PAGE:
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Maryland Zoo Mourns Loss Of Macaw

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Mascow Bird Paco

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BALTIMORE (WJZ) — The Maryland Zoo in Baltimore is saddened to announce the death of Paco, a blue and gold macaw, one of the zoo’s most well-known and beloved Animal Ambassadors. Paco passed away on Thanksgiving morning after complications from surgery to remove a tracheal obstruction.

“Paco came to the Zoo in the 1980s and was, in fact, the first Animal Ambassador in our ZooMobile Outreach program,” said Jane Ballentine, director of public relations and marketing for the Zoo. “We now have over 70 Animal Ambassadors in our program, but Paco was certainly one of the most visible of all. He will be missed by staff, volunteers and anyone who ever met him during a school program.”

During his time at the Zoo, Paco visited thousands of school children and spent many hours on grounds greeting visitors.

“Paco was a very vocal bird and yes, he was loud! But he endeared himself to his keepers and handlers, and without him the Animal Embassy is very quiet,” said Amy Eveleth, animal embassy collections manager. “He was such a large part of this program and we all miss him very much.”

Blue and gold macaws (Ara ararauna) are one of the largest of the parrot species, most easily recognized by their brilliant coloration. The back and upper tail feathers are bright blue while the underside of the tail is olive yellow. The forehead feathers are green. The wing feathers are blue with green tips, and the under wing coverts and breast are yellow-orange. They are commonly found throughout Mexico, as well as Central America and through Central South America, living in rainforests — high in trees especially along swamps and rivers.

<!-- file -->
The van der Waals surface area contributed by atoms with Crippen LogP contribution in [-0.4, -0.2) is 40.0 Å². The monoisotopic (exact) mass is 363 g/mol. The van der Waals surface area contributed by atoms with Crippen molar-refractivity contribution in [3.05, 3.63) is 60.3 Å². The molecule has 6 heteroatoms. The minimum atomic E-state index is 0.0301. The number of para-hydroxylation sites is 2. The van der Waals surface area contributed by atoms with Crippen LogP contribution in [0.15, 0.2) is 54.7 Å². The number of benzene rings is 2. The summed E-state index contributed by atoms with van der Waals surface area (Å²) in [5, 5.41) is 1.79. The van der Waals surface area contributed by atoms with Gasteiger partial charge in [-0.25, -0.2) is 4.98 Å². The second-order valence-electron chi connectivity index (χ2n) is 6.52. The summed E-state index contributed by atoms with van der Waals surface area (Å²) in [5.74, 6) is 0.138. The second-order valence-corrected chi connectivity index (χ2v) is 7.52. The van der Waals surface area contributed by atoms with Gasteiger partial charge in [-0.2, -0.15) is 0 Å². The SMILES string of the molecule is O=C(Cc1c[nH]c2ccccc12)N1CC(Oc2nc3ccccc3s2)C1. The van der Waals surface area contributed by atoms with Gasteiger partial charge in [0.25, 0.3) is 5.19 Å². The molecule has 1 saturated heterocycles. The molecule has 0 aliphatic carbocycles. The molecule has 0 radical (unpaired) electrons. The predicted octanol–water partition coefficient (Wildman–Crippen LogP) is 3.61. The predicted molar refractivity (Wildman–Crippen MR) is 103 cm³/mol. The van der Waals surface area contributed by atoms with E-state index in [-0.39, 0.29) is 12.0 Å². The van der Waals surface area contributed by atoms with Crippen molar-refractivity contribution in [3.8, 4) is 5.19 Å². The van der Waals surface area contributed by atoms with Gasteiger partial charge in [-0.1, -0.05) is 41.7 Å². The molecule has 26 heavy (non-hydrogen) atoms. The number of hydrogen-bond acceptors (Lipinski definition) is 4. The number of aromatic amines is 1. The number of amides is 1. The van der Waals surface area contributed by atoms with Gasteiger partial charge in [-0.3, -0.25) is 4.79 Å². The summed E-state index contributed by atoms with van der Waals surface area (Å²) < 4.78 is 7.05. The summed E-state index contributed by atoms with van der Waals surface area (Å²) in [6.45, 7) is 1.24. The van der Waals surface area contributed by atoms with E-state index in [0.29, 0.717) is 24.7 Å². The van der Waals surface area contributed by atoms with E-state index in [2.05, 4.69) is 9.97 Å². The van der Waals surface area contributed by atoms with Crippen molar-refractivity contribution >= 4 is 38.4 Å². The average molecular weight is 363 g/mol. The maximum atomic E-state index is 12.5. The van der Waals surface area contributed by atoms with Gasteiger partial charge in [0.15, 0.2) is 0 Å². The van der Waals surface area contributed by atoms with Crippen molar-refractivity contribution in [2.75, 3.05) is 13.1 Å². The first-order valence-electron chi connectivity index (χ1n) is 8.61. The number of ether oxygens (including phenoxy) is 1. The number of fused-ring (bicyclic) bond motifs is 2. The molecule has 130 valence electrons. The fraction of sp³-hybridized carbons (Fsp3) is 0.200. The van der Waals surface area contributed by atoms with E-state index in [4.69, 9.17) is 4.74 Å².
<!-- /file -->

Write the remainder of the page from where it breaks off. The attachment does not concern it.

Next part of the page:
Last week, Paco was brought to the zoo hospital with severe respiratory distress.

“We treated him on Wednesday with oxygen and supportive care,” stated Dr. Ellen Bronson, head veterinarian. “Due to his advanced age, we did not want to rush into any surgical procedures without proper diagnoses. We checked on him several times during the night, however he was slightly worse on Thanksgiving morning.”

Paco was anesthetized and an endoscope was passed into his trachea, where veterinarians found a large mass of tissue completely occluding his airway. Veterinarians were able to remove the mass, but unfortunately he went into cardiac arrest as he was recovering from anesthesia.

“Despite 15 minutes of resuscitation, we were not able to get him back,” said Bronson.

Paco was estimated to be 50-years-old at the time of his death. He came to the zoo in 1984.

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